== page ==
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NPs, PAs can lower care costs for complex patients

Article

In recent years, nurse practitioners and physician assistants have been taking on ever-greater roles as primary care providers, especially for patients with chronic complex conditions. Their expanded use has been driven largely by the shortage of primary care physicians.

A new study suggests that they can also reduce the costs of caring for these patients. The study, published in the June issue of Health Affairs, focuses on approximately 47,000 medically complex patients with diabetes who received care at Veterans Affairs facilities in 2013. It compares the costs and outcomes of those who had physicians as their primary care provider with those who received care from an NP or PA.

About half the patients were older than 65. On average, patients receiving care from physicians had 6.9 chronic conditions, while NP and PA patients had 6.7 and 6.8 conditions, respectively.

The study found that patients getting care from NPs and PAs had fewer emergency department visits and in-patient stays than those who were cared for by physicians. That, in turn, led to lower inpatient, outpatient and pharmacy expenditures. Inpatient spending was 8.7 percent lower for patients of NPs and 6 percent lower for patients of PAs. For outpatient expenditures the differences were 2.9 percent and 5.3 percent, respectively, and for pharmacy the differences were 8.9 percent and 7.7 percent.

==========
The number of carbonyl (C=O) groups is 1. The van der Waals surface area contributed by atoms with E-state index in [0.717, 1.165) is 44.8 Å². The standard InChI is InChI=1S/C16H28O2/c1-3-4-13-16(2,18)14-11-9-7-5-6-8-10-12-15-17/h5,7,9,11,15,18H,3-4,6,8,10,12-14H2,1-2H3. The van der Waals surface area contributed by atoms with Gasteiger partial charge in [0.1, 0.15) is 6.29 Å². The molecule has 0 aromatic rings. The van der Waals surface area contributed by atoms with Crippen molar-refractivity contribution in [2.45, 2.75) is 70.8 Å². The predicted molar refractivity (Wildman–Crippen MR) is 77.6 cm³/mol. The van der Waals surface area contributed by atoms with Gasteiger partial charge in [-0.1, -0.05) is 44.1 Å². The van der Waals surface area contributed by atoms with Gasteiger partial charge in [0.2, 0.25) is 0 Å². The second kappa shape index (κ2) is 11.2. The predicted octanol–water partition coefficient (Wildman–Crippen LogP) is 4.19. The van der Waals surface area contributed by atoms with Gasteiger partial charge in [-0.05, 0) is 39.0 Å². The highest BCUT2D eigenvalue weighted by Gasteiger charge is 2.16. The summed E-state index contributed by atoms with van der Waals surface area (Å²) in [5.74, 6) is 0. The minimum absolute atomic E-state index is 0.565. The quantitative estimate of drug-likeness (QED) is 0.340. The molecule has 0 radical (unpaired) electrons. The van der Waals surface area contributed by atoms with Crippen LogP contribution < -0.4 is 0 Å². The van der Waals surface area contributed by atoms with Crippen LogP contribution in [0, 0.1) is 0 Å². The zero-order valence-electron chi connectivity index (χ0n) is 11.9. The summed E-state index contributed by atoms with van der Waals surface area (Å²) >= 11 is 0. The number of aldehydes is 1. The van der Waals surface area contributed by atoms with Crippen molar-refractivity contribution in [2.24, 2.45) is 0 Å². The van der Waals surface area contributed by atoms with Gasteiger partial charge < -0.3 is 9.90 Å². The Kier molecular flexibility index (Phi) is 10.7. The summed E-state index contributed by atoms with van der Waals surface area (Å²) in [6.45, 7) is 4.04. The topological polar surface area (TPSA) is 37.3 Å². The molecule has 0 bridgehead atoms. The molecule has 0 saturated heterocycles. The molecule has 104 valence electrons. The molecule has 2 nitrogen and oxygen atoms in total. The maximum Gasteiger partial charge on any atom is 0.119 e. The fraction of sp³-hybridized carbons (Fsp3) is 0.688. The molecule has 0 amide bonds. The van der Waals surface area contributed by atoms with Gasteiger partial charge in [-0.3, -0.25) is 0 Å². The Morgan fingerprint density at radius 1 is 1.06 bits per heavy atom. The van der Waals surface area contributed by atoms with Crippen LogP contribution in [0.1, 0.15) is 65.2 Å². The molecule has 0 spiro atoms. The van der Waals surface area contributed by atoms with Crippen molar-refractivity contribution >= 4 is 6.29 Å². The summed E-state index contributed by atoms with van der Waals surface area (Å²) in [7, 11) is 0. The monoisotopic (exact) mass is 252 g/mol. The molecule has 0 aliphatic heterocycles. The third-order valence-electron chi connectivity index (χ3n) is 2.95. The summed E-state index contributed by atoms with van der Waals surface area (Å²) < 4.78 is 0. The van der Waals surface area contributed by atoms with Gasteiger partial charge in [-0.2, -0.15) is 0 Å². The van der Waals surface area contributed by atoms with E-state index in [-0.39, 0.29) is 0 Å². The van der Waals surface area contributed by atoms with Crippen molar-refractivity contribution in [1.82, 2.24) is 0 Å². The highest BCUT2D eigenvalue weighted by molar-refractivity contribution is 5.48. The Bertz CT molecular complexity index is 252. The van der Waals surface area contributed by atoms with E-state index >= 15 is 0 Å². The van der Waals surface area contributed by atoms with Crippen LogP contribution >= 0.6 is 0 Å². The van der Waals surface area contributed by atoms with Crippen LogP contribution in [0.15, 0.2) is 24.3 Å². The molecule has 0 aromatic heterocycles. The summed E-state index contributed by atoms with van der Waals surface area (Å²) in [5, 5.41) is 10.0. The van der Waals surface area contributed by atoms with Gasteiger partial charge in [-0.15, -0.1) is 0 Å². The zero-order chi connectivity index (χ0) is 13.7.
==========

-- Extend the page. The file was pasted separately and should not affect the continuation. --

Overall, expenditures on patients of NPs were 6 percent lower than on patients of doctors, while for PAs the difference was 7 percent. That translates to a difference of $2,000 and $2,300, respectively, in annual per-patient healthcare costs.

The authors say their findings refute the belief held by some physicians and administrators that using NPs and PAs to treat complex patients drives up care costs, because these providers are less able to handle acute illness exacerbations than doctors, and therefore their patients are more likely to require expensive ED visits or hospital admissions.

Consequently, they say, the study “provides further evidence that NPs and PAs be appropriately used as primary care providers, as opposed to being limited to supplementing the care of physicians within primary care settings.”

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